How to Correct Warping in Wood

Updated April 17, 2017

Wood has a natural tendency to warp, especially in an unbraced piece like a tabletop or leaf. It occurs because of uneven expansion and shrinkage caused by moisture and heat. However, it is this same heat and moisture that can be put to work to reverse the curl and straighten the wood.

Remove all the old finish from the wood. Ask your hardware store for help in finding the right finish and stain remover.

Soak the wood. Once the finish has been removed, cover the bare wood with rags, sawdust or any other material that can be kept wet. Continue to soak it for four to five days.

Clamp the wood. After a thorough soaking, the wood should be pliable enough to clamp it and reverse the curl. Warped wood generally requires a clamp for about every 10 inches of length, so several clamps may be required.

Wait. Once the clamps are secure, place the wood in a warm, dry room for several days and wait.

Each day, loosen and then quickly re-tighten the bolts of the clamps. Doing so will prevent the formation of shrinkage cracks.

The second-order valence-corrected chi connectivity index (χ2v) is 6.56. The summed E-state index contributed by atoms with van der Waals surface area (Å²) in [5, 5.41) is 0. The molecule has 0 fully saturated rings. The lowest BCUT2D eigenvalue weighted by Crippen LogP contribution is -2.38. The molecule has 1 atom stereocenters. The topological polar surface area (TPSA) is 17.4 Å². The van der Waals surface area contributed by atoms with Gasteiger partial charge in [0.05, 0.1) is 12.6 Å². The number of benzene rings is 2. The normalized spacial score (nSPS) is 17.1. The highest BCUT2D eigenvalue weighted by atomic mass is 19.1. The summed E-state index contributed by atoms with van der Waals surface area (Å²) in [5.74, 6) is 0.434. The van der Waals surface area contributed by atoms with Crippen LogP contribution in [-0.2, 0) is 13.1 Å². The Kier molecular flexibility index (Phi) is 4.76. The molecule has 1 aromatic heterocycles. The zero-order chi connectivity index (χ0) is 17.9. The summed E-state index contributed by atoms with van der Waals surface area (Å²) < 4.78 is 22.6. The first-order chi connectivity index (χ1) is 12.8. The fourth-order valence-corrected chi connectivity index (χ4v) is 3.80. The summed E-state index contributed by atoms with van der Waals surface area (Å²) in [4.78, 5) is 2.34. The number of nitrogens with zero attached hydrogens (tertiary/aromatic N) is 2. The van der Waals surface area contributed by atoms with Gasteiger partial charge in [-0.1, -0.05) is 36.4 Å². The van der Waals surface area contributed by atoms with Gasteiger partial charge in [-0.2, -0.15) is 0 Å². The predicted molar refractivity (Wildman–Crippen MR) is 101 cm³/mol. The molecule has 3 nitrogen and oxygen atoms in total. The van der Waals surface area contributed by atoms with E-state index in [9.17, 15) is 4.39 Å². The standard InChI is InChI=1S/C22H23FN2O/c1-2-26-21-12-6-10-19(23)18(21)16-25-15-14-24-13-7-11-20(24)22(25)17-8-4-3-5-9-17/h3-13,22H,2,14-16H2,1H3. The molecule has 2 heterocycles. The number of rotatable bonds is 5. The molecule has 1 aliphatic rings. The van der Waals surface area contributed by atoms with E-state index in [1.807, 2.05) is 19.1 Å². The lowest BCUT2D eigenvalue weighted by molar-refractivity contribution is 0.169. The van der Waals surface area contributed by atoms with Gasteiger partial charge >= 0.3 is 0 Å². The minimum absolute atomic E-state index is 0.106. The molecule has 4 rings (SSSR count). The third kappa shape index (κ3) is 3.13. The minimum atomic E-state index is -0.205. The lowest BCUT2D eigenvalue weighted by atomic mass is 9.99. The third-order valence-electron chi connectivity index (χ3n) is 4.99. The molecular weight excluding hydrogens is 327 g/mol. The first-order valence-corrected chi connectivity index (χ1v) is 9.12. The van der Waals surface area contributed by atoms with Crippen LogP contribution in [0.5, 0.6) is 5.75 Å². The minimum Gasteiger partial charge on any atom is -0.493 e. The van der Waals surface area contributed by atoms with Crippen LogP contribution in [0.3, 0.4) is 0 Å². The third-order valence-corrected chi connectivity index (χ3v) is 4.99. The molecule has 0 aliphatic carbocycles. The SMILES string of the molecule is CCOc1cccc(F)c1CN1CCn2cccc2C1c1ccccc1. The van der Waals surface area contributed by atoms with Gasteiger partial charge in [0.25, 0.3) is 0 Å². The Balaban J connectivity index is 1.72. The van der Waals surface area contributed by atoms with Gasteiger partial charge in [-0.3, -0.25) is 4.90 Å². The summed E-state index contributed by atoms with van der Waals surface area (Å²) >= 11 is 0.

Refinish. Once the wood's curl has been reversed, refinish the surface as soon as possible to seal it against any moisture and prevent future warping.


The soaking time for the wood can be reduced by applying steam from a household iron through the dampened material several times each day. This will cause the wood to soak up more moisture, and cut your waiting time significantly.

Things You'll Need

  • Stain or finish remover
  • Rags or sawdust
  • Clamps
  • Wood finish
  • Possibly an iron
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About the Author

Sueanne Dolentz has been writing since 1999, and holds a degree in creative and professional writing. She has worked as a newspaper content editor and humor columnist, as well as a copy writer and website content editor.